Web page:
Published: 13:11, 16 September 2019
| Updated: 13:12, 16 September 2019
Injured ex-servicemen at a military charity have joined forces with supermarket giant Morrisons to make and sell drink coasters to raise crucial funds for Britain’s most vulnerable veterans.
The coasters have been produced at Aylesford-based Royal British Legion Industries' (RBLI) Britain’s Bravest Manufacturing Company (BBMC) and are now on sale at 20 stores across Kent, as well as dozens more nationwide.
All the profits from the sale go to support wounded, injured and sick ex-servicemen and women.
The first batch of coasters - which come in packs of four at £4 each – were delivered by four of the team from BBMC to the supermarket on Sutton Road in Maidstone.
The products feature the emblem of the factory where veterans produce road and rail signage, wooden products such as pallets, and provide printing and mailing services.
The coaster project comes after the charitable arm of the supermarket chain - the Morrisons Foundation - supported RBLI in the delivery of their national employment ‘Lifeworks’ course for veterans, before then donating almost £300,000 towards specially-adapted apartments for injured veterans.
RBLI chief executive Steve Sherry said: “Employment is truly vital for veterans who have had a difficult transition to civilian life – whether that’s due to severe physical injury or mental health issues such as post-traumatic stress disorder.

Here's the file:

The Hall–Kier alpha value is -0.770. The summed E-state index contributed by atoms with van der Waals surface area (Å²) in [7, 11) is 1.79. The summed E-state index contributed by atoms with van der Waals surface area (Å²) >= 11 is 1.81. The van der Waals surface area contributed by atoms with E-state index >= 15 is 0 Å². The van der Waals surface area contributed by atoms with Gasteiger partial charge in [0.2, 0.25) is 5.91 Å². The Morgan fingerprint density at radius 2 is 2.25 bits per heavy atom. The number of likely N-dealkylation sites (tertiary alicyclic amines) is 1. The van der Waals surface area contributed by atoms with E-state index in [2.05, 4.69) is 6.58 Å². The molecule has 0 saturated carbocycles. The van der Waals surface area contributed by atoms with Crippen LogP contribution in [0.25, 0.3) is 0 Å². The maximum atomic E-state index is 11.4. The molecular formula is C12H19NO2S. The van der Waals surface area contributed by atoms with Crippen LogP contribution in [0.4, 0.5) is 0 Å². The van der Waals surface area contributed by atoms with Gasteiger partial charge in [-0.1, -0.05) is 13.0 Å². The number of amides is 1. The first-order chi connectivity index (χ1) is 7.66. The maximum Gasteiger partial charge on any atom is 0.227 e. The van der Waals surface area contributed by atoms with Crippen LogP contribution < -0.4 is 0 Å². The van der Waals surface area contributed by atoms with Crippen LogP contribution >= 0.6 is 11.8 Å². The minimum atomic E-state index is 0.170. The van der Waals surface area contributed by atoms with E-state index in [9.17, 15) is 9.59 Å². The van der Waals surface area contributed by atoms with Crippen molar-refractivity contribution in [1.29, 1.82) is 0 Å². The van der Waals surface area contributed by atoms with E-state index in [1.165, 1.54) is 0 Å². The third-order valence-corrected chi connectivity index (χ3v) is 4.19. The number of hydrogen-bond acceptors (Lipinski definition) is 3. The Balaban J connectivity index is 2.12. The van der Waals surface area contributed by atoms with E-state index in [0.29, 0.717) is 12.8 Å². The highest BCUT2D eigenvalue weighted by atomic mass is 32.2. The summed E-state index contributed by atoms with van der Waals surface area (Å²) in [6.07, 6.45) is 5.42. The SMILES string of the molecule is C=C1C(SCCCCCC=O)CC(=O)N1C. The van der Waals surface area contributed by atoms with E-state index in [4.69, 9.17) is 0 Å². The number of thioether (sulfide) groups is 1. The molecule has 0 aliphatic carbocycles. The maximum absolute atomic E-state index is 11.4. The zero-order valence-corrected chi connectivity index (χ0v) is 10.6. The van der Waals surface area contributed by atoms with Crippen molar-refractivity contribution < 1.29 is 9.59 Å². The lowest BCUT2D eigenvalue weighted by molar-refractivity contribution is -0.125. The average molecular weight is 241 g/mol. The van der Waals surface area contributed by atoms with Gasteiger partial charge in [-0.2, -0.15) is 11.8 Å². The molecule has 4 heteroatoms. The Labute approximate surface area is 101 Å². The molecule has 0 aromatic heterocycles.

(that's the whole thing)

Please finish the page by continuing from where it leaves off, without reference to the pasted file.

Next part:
“So what we are eager to showcase here is that this is far more than just a coaster. With the exceptionally positive support of Morrisons, it is providing truly worthwhile employment for some of Britain’s bravest veterans who face significant daily challenges as a result of making the utmost sacrifice for the country."
Former Welsh Guard Steve Hammond, who was left permanently injured while serving on the Sir Galahad when it was attacked by Argentine bombers during the Falklands War, was among those making the first delivery.
He said: “When I left the forces, I had nothing. I just had a suitcase in my hand and got on a train back to my hometown.
"That’s where RBLI stepped in – they organised for me to see a surgeon to help with my injuries, gave me a house for my family, then there was a job for me when I fully recovered."
Morrisons CEO David Potts added: “Royal British Legion Industries has 100 years’ experience of providing crucial employment and welfare support to Britain’s most vulnerable veterans, so we are very proud to be selling their products in our stores.
"To know the proceeds will help support generations of veterans for many years ahead means a lot to the colleagues in our stores which are stocking these very special coasters.”
The RBLI needs to raise a further £2m for the next stage of its Centenary Village project.
If every one of the 1.1 million adults currently living across Kent were to donate just £2, this crucial project would be fully-funded - with change to spare for the RBLI’s other worthy causes.
That’s why the KM is launching the ‘Not 2 Much 2 Ask’ campaign - to encourage everyone to make such a donation by the end of the year and ensure this fantastic scheme, for our 2019 Charity of the Year, reaches its potential.
To donate £2, text ‘HOME’ to 70660* or visit rbli.co.uk/not2much2ask.
*Messages will be charged at £2 plus your standard network rate. You must be 16 years old and have the bill payer’s consent.
More by this authorTom Pyman
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